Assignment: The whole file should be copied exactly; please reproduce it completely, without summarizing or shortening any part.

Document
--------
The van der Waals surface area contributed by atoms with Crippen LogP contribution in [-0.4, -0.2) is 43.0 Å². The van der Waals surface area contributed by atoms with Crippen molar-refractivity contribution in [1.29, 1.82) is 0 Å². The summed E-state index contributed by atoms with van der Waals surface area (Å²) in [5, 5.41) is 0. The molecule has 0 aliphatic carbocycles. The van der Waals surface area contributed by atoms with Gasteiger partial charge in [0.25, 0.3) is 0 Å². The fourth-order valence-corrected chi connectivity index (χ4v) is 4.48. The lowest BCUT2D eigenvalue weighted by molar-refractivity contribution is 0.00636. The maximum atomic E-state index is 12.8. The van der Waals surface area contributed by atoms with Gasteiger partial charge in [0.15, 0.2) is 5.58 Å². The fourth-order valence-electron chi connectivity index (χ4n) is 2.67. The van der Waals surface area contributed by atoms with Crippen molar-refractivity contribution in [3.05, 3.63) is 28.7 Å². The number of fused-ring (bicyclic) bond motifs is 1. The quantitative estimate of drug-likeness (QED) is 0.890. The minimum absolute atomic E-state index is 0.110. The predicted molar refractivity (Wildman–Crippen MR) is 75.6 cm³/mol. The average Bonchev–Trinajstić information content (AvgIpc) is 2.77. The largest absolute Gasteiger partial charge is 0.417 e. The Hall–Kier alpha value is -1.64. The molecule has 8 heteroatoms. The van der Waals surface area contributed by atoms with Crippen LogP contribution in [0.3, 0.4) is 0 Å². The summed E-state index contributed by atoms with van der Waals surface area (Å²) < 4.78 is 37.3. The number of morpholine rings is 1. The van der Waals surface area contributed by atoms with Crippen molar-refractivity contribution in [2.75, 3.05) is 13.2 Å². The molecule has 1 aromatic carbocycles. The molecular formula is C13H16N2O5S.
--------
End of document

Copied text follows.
The van der Waals surface area contributed by atoms with Crippen LogP contribution in [-0.4, -0.2) is 43.0 Å². The van der Waals surface area contributed by atoms with Crippen molar-refractivity contribution in [1.29, 1.82) is 0 Å². The summed E-state index contributed by atoms with van der Waals surface area (Å²) in [5, 5.41) is 0. The molecule has 0 aliphatic carbocycles. The van der Waals surface area contributed by atoms with Gasteiger partial charge in [0.25, 0.3) is 0 Å². The fourth-order valence-corrected chi connectivity index (χ4v) is 4.48. The lowest BCUT2D eigenvalue weighted by molar-refractivity contribution is 0.00636. The maximum atomic E-state index is 12.8. The van der Waals surface area contributed by atoms with Gasteiger partial charge in [0.15, 0.2) is 5.58 Å². The fourth-order valence-electron chi connectivity index (χ4n) is 2.67. The van der Waals surface area contributed by atoms with Crippen molar-refractivity contribution in [3.05, 3.63) is 28.7 Å². The number of fused-ring (bicyclic) bond motifs is 1. The quantitative estimate of drug-likeness (QED) is 0.890. The minimum absolute atomic E-state index is 0.110. The predicted molar refractivity (Wildman–Crippen MR) is 75.6 cm³/mol. The average Bonchev–Trinajstić information content (AvgIpc) is 2.77. The largest absolute Gasteiger partial charge is 0.417 e. The Hall–Kier alpha value is -1.64. The molecule has 8 heteroatoms. The van der Waals surface area contributed by atoms with Crippen LogP contribution in [0.3, 0.4) is 0 Å². The summed E-state index contributed by atoms with van der Waals surface area (Å²) < 4.78 is 37.3. The number of morpholine rings is 1. The van der Waals surface area contributed by atoms with Crippen molar-refractivity contribution in [2.75, 3.05) is 13.2 Å². The molecule has 1 aromatic carbocycles. The molecular formula is C13H16N2O5S.